remains at Qantir, and the reference in Num 3:27-28 to 8,600
brothers and cousins of Moses and Aaron).
In short, the various lines of evidence would seem to indicate
that the 430 years should be taken at face value for the Israelite
particular reconstruction is tenable and defensible, and that it
deserves attention as an alternative to the "short-chronology"
DATE OF THE EXODUS
The dating of the Exodus is very controversial. There are two main
periods which have been suggested as fitting best the evidence for this
event--one at the end of the Late Bronze Age I, and the other at the end of
the Late Bronze Age II. A thirteenth-century date has been favored by most of the scholarly world, with either a low date of ca. 1220 B.C. (cf. W. M. F.
1280 B.C. (cf. W. F. Albright, From Stone Age to Christianity [Garden City,
N.Y., 1957], p. 256).
However, a fifteenth-century-B.C. date is preferred by other scholars.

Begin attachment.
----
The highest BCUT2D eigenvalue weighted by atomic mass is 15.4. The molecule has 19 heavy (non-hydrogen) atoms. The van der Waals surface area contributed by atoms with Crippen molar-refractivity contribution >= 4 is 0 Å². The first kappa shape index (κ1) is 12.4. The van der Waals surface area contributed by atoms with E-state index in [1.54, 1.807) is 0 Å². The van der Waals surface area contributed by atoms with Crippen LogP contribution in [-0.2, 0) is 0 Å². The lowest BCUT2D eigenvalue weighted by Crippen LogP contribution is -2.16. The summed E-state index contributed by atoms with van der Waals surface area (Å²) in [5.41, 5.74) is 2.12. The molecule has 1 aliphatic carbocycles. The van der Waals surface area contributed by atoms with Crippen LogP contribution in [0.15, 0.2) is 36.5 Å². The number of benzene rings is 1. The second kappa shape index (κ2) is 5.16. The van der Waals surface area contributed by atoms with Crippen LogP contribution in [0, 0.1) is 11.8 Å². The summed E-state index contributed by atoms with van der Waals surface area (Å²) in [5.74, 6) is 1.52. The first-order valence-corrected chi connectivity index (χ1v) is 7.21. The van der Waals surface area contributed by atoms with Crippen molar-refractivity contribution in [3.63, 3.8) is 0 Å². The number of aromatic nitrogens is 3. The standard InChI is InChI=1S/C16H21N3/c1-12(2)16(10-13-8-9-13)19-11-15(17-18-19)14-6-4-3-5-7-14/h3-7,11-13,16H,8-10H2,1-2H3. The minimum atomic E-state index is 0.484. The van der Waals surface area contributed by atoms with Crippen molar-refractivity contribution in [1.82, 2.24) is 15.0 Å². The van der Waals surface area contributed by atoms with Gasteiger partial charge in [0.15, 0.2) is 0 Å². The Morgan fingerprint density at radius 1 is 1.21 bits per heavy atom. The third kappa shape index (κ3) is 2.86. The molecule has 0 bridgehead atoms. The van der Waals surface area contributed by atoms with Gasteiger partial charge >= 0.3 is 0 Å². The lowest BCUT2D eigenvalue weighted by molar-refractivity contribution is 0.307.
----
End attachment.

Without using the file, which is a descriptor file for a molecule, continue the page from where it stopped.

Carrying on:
These scholars, too, hold either to a high date of ca. 1470 B.C. (cf. J. Bimson,
"Redating the Exodus and Conquest," JSOT 5 : 144) or a low date of
1445 B.C. (cf. J. W. Jack, The Date of the Exodus [
I have opted for the fifteenth-century "low date," as recently modified to
ca. 1450 B.C. by W. H. Shea, "Exodus, Date of the," ISBE, rev. ed. (Grand
article are based on this date for the Exodus.
THE GENEALOGIES OF EPHRAIM, LEVI, AND JUDAH
In Table 2 in the preceding main article, I have summarized my
reconstruction of data from several genealogical lists: for Ephraim (begin-
ning with his father, Joseph) in Num 26:35-36 and I Chr 7:20-27; for Levi in
Exod 6:16-27; and for
PAUL J. RAY, JR.:
to provide a detailed analysis, a few of the specifics deserve mention,
and this excursus is devoted to them.
Nahshon, the sixth generation from
year after the Exodus and was at that time the prince or leader (nasi; cf.
Num 2:3; 7:12) of the tribe of
Elisheba (Exod 6:23). Since Levi was Jacob's third son (Gen 29:34) and at
least presumably married before Judah71 (who took a long time to have a
surviving male offspring in Perez [Gen 38]), it is unlikely that Aaron would
be the fourth generation of Levi while taking a wife from the sixth
least the sixth generation from the sons of Jacob. It may be noted also that
Bezaleel (Exod 31:2), one of the builders of the Tabernacle and a contem-